Withdrawal Effects

Yesterday, Mardy Fish withdrew from his fourth-round match against Roger Federer.  As we saw earlier today, Federer may gain some benefit from the extra rest, but with the additional rest days built into the grand slam schedule, Roger runs the risk of getting too little time on court.

What’s the true effect, then?  Will the extra rest make Federer an even bigger favorite in his quarterfinal match against Tomas Berdych?  Or will match-court rust hold him back?

As it turns out, there is virtually no effect.  Players handed a walkover win almost exactly half of their next matches, and a closer look at those matches reveals that 50% is about what we would’ve expected from them, walkover or not.

To hunt for a potential relationship, I found 139 ATP main draw walkovers since 2001 where the winner went on to play another match at the same tournament–in other words, excluding finals.  While it may seem that players tend to withdraw when they’re least likely to win a match (as with Fish this week, or like the other two players to withdraw before facing Federer this year), there’s nothing to that theory, either. The average pre-match odds of the withdrawing player are about 51%.

Thus, we can work on the assumption that there’s little bias in the pool of 139 men who received a free pass to the next round.  For every Federer, there’s a Donald Young advancing uncontested over Richard Gasquet.  Balancing the withdrawals of players without a chance may be higher-ranked players who are quicker to withdraw because their success allows them to play it safe and make longer-term decisions.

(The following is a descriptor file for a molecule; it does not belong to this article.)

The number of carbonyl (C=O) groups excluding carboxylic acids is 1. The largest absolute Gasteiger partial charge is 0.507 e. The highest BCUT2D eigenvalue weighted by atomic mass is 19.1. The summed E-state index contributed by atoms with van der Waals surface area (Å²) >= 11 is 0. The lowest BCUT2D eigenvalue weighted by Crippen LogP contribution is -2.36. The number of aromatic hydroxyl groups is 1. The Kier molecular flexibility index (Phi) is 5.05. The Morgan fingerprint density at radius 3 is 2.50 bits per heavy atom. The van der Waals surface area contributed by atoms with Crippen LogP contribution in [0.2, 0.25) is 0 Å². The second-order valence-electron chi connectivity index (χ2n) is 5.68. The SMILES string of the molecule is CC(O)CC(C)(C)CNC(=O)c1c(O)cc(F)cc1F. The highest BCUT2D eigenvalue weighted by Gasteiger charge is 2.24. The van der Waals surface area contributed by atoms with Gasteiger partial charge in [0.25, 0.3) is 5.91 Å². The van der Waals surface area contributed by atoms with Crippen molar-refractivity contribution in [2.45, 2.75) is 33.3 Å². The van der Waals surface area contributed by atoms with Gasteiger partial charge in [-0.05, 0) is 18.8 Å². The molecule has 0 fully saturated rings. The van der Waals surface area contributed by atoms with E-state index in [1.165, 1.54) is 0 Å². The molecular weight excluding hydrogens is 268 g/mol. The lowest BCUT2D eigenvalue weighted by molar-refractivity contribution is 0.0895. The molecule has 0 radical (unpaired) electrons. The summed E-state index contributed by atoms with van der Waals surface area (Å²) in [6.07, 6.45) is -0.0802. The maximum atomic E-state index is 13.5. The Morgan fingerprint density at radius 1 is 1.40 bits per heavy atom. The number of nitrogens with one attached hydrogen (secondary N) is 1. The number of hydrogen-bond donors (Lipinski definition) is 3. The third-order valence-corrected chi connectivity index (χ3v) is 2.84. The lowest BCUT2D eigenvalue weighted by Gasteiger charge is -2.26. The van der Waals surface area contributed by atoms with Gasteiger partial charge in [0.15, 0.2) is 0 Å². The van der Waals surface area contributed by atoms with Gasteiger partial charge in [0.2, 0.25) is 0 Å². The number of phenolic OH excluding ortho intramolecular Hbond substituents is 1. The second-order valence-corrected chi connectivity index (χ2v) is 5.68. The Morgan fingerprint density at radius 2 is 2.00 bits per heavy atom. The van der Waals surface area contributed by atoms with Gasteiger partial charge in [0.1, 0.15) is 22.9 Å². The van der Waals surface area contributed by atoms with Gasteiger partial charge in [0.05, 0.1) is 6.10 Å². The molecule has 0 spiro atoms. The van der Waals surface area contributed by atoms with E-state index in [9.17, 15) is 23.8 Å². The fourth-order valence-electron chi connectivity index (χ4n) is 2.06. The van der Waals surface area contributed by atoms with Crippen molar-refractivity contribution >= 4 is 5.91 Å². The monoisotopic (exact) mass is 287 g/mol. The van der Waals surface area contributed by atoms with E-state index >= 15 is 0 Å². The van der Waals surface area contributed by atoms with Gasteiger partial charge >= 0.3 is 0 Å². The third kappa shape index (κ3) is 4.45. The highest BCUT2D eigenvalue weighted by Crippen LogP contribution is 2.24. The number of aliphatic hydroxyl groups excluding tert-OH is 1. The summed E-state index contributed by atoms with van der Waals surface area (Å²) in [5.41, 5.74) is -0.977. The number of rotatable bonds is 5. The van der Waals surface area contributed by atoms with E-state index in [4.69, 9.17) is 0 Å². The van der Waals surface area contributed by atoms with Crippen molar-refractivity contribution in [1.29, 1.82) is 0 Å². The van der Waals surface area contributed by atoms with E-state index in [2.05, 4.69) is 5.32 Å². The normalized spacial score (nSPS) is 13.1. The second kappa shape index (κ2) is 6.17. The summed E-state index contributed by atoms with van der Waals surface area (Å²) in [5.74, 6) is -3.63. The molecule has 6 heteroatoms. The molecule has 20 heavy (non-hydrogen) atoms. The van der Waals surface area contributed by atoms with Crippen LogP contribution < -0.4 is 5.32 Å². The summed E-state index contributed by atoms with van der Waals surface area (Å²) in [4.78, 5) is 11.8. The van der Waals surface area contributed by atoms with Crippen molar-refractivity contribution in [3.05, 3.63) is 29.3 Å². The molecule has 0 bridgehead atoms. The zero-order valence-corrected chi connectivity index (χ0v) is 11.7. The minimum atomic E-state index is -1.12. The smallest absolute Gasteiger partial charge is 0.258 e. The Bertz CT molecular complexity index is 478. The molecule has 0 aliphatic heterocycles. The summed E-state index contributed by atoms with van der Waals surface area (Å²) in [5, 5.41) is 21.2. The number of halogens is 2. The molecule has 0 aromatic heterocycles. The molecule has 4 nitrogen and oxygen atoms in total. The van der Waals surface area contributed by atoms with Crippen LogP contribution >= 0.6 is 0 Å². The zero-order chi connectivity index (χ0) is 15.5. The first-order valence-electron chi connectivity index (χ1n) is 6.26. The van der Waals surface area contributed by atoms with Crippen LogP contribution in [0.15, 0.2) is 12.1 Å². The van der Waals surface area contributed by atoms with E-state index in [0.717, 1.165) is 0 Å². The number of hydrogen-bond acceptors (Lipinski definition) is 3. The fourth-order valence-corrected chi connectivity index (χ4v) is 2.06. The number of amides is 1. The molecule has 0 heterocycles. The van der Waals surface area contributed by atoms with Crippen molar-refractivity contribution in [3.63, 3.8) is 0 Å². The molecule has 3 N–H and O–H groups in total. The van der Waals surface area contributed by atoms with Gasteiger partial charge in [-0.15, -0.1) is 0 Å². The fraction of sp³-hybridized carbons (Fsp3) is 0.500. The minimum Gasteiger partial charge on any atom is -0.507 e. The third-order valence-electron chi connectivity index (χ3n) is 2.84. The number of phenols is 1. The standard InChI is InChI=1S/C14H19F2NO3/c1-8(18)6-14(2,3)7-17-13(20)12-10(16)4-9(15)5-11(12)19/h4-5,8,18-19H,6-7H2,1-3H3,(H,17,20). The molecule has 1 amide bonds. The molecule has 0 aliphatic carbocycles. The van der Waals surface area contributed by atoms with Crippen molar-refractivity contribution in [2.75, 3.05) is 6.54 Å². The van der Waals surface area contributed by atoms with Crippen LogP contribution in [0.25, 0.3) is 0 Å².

In the 139 follow-up matches, our players went 67-72, winning 48.2% of the time.  Prematch predictions (generated by Jrank) would have projected a winning percentage of 48.9%.

If we narrow the search to slams, we get a nearly-meaningless pool of only 12 matches.  The player coming off the walkover went 6-6; prematch numbers would’ve predicted 7-5.  Perhaps rust does play a small part; considerably more likely is that the walkover simply doesn’t affect the beneficiary.

For Federer fans, though, there’s little reason for concern.  This is the ninth time in his career he’s advanced via walkover, and he’s only lost the next match twice.  One of those was in 2002.  The other was in Indian Wells in 2008.  The man who beat Fed?  Mardy Fish.